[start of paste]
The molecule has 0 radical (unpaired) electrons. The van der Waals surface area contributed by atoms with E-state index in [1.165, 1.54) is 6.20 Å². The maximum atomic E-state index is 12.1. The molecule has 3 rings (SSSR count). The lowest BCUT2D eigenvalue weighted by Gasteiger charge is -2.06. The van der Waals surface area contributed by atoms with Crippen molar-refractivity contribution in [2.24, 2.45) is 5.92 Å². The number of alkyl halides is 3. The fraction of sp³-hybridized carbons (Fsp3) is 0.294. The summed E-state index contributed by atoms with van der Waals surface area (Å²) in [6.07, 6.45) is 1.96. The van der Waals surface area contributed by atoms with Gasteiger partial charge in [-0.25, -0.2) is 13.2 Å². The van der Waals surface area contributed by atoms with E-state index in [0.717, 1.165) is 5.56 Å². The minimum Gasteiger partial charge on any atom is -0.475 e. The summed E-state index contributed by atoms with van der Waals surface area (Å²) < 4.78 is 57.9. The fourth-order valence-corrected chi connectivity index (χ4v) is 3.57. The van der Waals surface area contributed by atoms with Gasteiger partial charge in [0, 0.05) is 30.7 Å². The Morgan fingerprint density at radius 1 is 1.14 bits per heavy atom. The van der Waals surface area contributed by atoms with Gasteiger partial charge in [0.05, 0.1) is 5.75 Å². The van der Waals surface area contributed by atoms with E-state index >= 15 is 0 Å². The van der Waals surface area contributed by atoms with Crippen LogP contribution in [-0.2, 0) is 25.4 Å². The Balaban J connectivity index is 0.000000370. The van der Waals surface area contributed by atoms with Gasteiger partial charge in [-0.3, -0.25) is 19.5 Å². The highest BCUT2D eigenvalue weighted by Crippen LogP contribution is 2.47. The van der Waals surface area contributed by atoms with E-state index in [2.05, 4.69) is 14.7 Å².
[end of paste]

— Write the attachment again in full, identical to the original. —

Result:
The molecule has 0 radical (unpaired) electrons. The van der Waals surface area contributed by atoms with E-state index in [1.165, 1.54) is 6.20 Å². The maximum atomic E-state index is 12.1. The molecule has 3 rings (SSSR count). The lowest BCUT2D eigenvalue weighted by Gasteiger charge is -2.06. The van der Waals surface area contributed by atoms with Crippen molar-refractivity contribution in [2.24, 2.45) is 5.92 Å². The number of alkyl halides is 3. The fraction of sp³-hybridized carbons (Fsp3) is 0.294. The summed E-state index contributed by atoms with van der Waals surface area (Å²) in [6.07, 6.45) is 1.96. The van der Waals surface area contributed by atoms with Gasteiger partial charge in [-0.25, -0.2) is 13.2 Å². The van der Waals surface area contributed by atoms with E-state index in [0.717, 1.165) is 5.56 Å². The minimum Gasteiger partial charge on any atom is -0.475 e. The summed E-state index contributed by atoms with van der Waals surface area (Å²) < 4.78 is 57.9. The fourth-order valence-corrected chi connectivity index (χ4v) is 3.57. The van der Waals surface area contributed by atoms with Gasteiger partial charge in [0, 0.05) is 30.7 Å². The Morgan fingerprint density at radius 1 is 1.14 bits per heavy atom. The van der Waals surface area contributed by atoms with Gasteiger partial charge in [0.05, 0.1) is 5.75 Å². The van der Waals surface area contributed by atoms with E-state index >= 15 is 0 Å². The van der Waals surface area contributed by atoms with Crippen LogP contribution in [-0.2, 0) is 25.4 Å². The Balaban J connectivity index is 0.000000370. The van der Waals surface area contributed by atoms with Gasteiger partial charge in [-0.3, -0.25) is 19.5 Å². The highest BCUT2D eigenvalue weighted by Crippen LogP contribution is 2.47. The van der Waals surface area contributed by atoms with E-state index in [2.05, 4.69) is 14.7 Å².